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Thomas Becket: Warrior, Priest, Rebel

A new biography of Thomas Becket will be released on July 3rd.

"Becket’s life story has been often told but never so incisively reexamined and vividly rendered as it is in John Guy’s hands. The son of middle-class Norman parents, Becket rose against all odds to become the second most powerful man in England. As King Henry II’s chancellor, Becket charmed potentates and popes, tamed overmighty barons, and even personally led knights into battle. After his royal patron elevated him to archbishop of Canterbury in 1162, however, Becket clashed with the King. Forced to choose between fealty to the crown and the values of his faith, he repeatedly challenged Henry’s authority to bring the church to heel.

"Drawing on the full panoply of medieval sources, Guy sheds new light on the relationship between the two men, [and] separates truth from centuries of mythmaking. . .

Here is a Becket seldom glimpsed in any previous biography, a man of many facets and faces: the skilled warrior as comfortable unhorsing an opponent in single combat as he was negotiating terms of surrender; the canny diplomat 'with the appetite of a wolf' who unexpectedly became the spiritual paragon of the English church; and the ascetic rebel who waged a high-stakes contest of wills with one of the most volcanic monarchs of the Middle Ages."

Biographer John Guy sheds new light on the conflict between Henry and Becket. English historians have long suggested that Henry II had right on his side in asserting that Common Law governed all persons in the kingdom, including clergy. The Archbishop's attempt to exempt clergy never seemed fair or right. This still seems true to me, and I can't help but feel that the abuse of children by priests would have been better handled in the open in courts of law rather than in secret by the Church.

However, the English Church's determination to be free, a principle confirmed in Magna Carta, abides very near the precious right to freedom of conscience. Today many people don't want to be ruled by the church. Becket did not want government ruling the church. In many but not all cases that seems right. I'm looking forward to reading this biography.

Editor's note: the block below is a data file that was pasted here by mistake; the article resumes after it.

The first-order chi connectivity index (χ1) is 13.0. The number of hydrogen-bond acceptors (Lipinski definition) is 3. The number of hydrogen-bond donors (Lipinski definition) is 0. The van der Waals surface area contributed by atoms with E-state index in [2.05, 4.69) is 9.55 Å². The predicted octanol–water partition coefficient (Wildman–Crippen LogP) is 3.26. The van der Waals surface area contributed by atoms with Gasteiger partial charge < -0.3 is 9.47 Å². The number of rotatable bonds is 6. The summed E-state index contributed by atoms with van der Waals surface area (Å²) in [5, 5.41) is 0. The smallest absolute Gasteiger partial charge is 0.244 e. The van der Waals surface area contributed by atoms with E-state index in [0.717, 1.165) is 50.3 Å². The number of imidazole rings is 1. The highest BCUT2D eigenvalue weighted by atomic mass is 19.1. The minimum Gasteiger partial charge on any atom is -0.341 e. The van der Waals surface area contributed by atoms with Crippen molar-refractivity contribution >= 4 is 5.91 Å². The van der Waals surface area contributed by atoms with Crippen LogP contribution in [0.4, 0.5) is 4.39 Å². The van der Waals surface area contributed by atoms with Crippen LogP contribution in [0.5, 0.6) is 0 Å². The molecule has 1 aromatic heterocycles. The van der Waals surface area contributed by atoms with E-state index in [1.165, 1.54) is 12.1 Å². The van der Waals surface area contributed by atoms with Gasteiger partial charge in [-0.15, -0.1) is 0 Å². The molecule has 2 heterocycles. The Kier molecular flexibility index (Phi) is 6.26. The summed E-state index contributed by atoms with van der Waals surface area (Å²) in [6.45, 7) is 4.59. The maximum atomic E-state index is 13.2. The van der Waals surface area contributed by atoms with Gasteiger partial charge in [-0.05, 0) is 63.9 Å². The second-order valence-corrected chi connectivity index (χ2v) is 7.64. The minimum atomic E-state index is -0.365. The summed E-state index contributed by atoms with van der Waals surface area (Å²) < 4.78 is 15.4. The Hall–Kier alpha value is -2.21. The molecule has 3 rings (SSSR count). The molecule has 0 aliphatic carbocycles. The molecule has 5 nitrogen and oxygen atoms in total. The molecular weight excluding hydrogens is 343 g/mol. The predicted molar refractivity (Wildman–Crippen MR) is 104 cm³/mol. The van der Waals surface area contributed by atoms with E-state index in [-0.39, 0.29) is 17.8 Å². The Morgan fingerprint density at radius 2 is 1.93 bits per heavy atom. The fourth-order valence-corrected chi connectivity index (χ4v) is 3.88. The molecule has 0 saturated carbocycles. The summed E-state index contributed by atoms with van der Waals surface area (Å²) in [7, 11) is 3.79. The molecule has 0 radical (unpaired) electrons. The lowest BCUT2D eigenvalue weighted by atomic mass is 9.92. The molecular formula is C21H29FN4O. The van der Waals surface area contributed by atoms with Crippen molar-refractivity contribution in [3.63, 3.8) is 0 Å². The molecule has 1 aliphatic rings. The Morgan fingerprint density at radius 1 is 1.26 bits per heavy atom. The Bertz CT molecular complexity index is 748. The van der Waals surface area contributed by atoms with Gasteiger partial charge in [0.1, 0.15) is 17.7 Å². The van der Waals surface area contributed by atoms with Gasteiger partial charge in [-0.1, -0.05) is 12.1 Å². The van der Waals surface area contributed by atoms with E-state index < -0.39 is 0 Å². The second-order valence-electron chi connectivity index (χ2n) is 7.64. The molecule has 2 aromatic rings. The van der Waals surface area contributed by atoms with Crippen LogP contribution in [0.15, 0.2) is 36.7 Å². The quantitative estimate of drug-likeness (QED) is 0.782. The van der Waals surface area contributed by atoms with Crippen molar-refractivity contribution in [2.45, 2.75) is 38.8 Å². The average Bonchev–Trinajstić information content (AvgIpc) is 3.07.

Born in Australia, John Guy moved to Britain in 1952, and took a First at Cambridge, where he now teaches. He is the author of My Heart is My Own: the Life of Mary Queen of Scots, which was awarded the 2004 Whitbread Biography Award, and A Daughter's Love: Thomas More and his daughter Meg, 2009.


Comments (1)

Cat, I join you with interest in reading this new book about Becket. Surely one of his virtues is as patron saint for clergy who've been betrayed, i.e., stabbed in the back.

As an aside, walking with friends in Canterbury some years ago I pointed out St. Thomas Becket R.C. Church and, being an Anglican cleric, giving in to that tiresome habit of referring to it sniffily as 'The Italian Foreign Mission'. Of course, what is conveniently forgotten is that the big 'English' Cathedral down the road was built first on a foundation by an Italian of the name 'San Agostino' sent to England by Pope Gregory, another Italian who created the chair that once Thomas Becket and the current incumbent have occupied.
With due recognition to the small Saxon church that pre-existed the Italian invasion of England, it is truer to say that, strictly speaking, the whole of the Church of England is built upon a rather considerable Italian Foreign Mission!

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